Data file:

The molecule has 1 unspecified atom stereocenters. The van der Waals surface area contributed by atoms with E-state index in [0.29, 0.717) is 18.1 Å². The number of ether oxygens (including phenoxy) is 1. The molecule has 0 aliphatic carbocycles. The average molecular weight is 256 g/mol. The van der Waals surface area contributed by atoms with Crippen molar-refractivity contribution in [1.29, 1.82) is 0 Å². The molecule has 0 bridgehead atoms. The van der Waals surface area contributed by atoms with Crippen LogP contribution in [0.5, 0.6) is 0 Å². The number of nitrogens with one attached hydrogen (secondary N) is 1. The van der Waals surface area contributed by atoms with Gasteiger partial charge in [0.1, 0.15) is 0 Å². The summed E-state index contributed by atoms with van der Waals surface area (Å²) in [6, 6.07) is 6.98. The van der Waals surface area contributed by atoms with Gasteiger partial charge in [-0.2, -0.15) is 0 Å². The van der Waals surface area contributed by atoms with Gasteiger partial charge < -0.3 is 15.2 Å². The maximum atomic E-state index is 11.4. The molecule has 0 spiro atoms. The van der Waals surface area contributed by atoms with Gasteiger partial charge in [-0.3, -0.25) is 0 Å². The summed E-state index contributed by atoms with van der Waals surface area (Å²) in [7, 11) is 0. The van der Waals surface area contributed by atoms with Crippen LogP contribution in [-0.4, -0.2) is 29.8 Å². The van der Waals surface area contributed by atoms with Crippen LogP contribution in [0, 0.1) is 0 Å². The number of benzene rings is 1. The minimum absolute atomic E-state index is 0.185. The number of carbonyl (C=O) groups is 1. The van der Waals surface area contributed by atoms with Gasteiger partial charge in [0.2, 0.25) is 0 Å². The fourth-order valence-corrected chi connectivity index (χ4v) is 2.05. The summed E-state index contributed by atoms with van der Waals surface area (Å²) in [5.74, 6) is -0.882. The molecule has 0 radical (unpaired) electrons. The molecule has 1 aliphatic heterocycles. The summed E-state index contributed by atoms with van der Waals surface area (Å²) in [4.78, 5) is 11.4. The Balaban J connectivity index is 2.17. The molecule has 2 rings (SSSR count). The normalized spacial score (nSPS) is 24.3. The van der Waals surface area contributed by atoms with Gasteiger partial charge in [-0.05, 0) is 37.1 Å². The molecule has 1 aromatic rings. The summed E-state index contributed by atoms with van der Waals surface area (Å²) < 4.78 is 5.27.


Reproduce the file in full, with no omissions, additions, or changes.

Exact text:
The molecule has 1 unspecified atom stereocenters. The van der Waals surface area contributed by atoms with E-state index in [0.29, 0.717) is 18.1 Å². The number of ether oxygens (including phenoxy) is 1. The molecule has 0 aliphatic carbocycles. The average molecular weight is 256 g/mol. The van der Waals surface area contributed by atoms with Crippen molar-refractivity contribution in [1.29, 1.82) is 0 Å². The molecule has 0 bridgehead atoms. The van der Waals surface area contributed by atoms with Crippen LogP contribution in [0.5, 0.6) is 0 Å². The number of nitrogens with one attached hydrogen (secondary N) is 1. The van der Waals surface area contributed by atoms with Gasteiger partial charge in [0.1, 0.15) is 0 Å². The summed E-state index contributed by atoms with van der Waals surface area (Å²) in [6, 6.07) is 6.98. The van der Waals surface area contributed by atoms with Gasteiger partial charge in [-0.2, -0.15) is 0 Å². The van der Waals surface area contributed by atoms with Gasteiger partial charge < -0.3 is 15.2 Å². The maximum atomic E-state index is 11.4. The molecule has 0 spiro atoms. The van der Waals surface area contributed by atoms with Gasteiger partial charge in [-0.3, -0.25) is 0 Å². The summed E-state index contributed by atoms with van der Waals surface area (Å²) in [7, 11) is 0. The van der Waals surface area contributed by atoms with Crippen LogP contribution in [-0.4, -0.2) is 29.8 Å². The van der Waals surface area contributed by atoms with Crippen LogP contribution in [0, 0.1) is 0 Å². The number of benzene rings is 1. The minimum absolute atomic E-state index is 0.185. The number of carbonyl (C=O) groups is 1. The van der Waals surface area contributed by atoms with Gasteiger partial charge in [0.2, 0.25) is 0 Å². The fourth-order valence-corrected chi connectivity index (χ4v) is 2.05. The summed E-state index contributed by atoms with van der Waals surface area (Å²) in [5.74, 6) is -0.882. The molecule has 0 radical (unpaired) electrons. The molecule has 1 aliphatic heterocycles. The summed E-state index contributed by atoms with van der Waals surface area (Å²) in [4.78, 5) is 11.4. The Balaban J connectivity index is 2.17. The molecule has 2 rings (SSSR count). The normalized spacial score (nSPS) is 24.3. The van der Waals surface area contributed by atoms with Gasteiger partial charge in [-0.05, 0) is 37.1 Å². The molecule has 1 aromatic rings. The summed E-state index contributed by atoms with van der Waals surface area (Å²) < 4.78 is 5.27.